Are there effective solutions without HRT?

To combat the discomfort associated with menopause, research is increasingly turning to dietary supplements and phytotherapy, specifically phytohormones, which are plant hormones produced by plants. These plants that mimic the action of hormones vary in effectiveness depending on the intensity and type of symptoms to be treated and the ability of the gut flora to transform the components of certain plants into active substances. These may include flaxseeds, hops, soy, or other plants like sage, which are generally combined in the form of dietary supplements. Additionally, black cohosh, a plant long used by Native Americans to relieve menstrual pain and during childbirth, has been recognized by the World Health Organization for its efficacy in reducing hot flashes, sleep disturbances, and irritability associated with menopause.

There are some contraindications for phytohormones in cases of breast, ovarian, or uterine cancer or a history of such cancers. In all cases, it is advisable to seek a doctor's opinion on the appropriate complex for each case and the recommended doses.

Other natural products have certain beneficial properties, such as saffron, known for its positive effects on mood, or fish-derived omega-3 fatty acids, which can be taken as a dietary supplement for a few months to reduce hot flashes and emotional instability associated with menopause. Furthermore, a certain type of food can impact these symptoms, and an adapted lifestyle can help women go through menopause with more serenity. Among other recommendations from dietitians, it is advisable to minimize the consumption of stimulants like tea or coffee, as well as alcohol. Concentrated sugars found in desserts, pastries, and other sweets cause rapid fluctuations in blood glucose levels, which promote hot flashes.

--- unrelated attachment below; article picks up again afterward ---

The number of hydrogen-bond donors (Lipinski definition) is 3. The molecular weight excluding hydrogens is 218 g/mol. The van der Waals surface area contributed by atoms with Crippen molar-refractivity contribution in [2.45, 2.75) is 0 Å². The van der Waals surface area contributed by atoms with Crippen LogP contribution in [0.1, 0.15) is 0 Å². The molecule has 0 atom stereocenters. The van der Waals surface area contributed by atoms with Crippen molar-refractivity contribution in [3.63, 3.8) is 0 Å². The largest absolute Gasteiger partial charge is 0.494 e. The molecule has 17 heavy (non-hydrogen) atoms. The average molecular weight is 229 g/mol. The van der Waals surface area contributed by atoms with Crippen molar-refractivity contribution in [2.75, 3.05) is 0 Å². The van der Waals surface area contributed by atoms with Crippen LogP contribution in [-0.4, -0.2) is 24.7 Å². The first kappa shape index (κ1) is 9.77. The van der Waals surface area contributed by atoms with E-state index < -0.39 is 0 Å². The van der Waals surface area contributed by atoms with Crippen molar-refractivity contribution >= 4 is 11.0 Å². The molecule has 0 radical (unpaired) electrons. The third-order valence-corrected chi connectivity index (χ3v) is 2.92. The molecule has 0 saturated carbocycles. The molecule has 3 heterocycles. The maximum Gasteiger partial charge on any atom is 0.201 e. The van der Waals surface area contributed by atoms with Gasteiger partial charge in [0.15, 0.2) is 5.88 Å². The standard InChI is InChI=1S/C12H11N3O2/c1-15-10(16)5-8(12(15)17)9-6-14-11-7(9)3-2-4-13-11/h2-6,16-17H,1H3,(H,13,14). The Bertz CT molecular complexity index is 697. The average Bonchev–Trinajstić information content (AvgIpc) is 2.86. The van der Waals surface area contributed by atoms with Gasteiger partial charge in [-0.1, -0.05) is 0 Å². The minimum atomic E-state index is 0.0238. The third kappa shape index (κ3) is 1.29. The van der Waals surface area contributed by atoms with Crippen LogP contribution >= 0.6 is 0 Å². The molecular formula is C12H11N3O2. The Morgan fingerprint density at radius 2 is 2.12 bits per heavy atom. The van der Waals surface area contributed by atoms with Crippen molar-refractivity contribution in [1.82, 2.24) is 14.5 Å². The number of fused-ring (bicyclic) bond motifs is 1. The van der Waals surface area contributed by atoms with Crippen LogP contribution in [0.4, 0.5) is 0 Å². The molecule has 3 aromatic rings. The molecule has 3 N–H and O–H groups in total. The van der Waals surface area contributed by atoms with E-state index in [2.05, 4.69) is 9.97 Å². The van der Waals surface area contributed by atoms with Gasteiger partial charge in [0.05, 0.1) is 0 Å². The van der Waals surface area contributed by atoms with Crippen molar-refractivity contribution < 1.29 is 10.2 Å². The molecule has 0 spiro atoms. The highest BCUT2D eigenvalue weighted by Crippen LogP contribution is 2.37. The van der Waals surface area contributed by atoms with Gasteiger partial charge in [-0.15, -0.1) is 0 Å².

Can weight gain associated with menopause be prevented?

During menopause, some women may notice unwanted weight gain, particularly in the abdominal region. This is due to the decrease in estrogen levels, frequent changes in dietary habits during this period, and a decrease in basal metabolism, which is the energy expended at rest. However, a balanced and targeted diet can help counteract this natural tendency and maintain a slim figure, or close to it. To achieve this, it is recommended to favor a diet rich in nutrients, fiber, and high-quality proteins such as eggs, poultry, legumes, natural fish, seafood, low-fat cheese, or tofu. On the contrary, trans fats and saturated fats found in pastries, processed meats, fatty meats, or high-fat cheeses contribute to weight gain.

Does menopause influence sexual life?

A majority of women continue to have an active sex life after the age of 50, contrary to common misconceptions about the desire and sexuality of menopausal women. It has been observed that changes in behavior and any difficulties encountered are more often due to apprehension than to reality. It's important to note that some physiological phenomena, such as vaginal dryness or more frequent yeast infections after the age of 50, may require the use of lubricants or antifungal treatments, but the biological and hormonal changes that accompany menopause have absolutely no effect on sexual behavior or a woman's libido and do not hinder the possibility of a fulfilling sex life.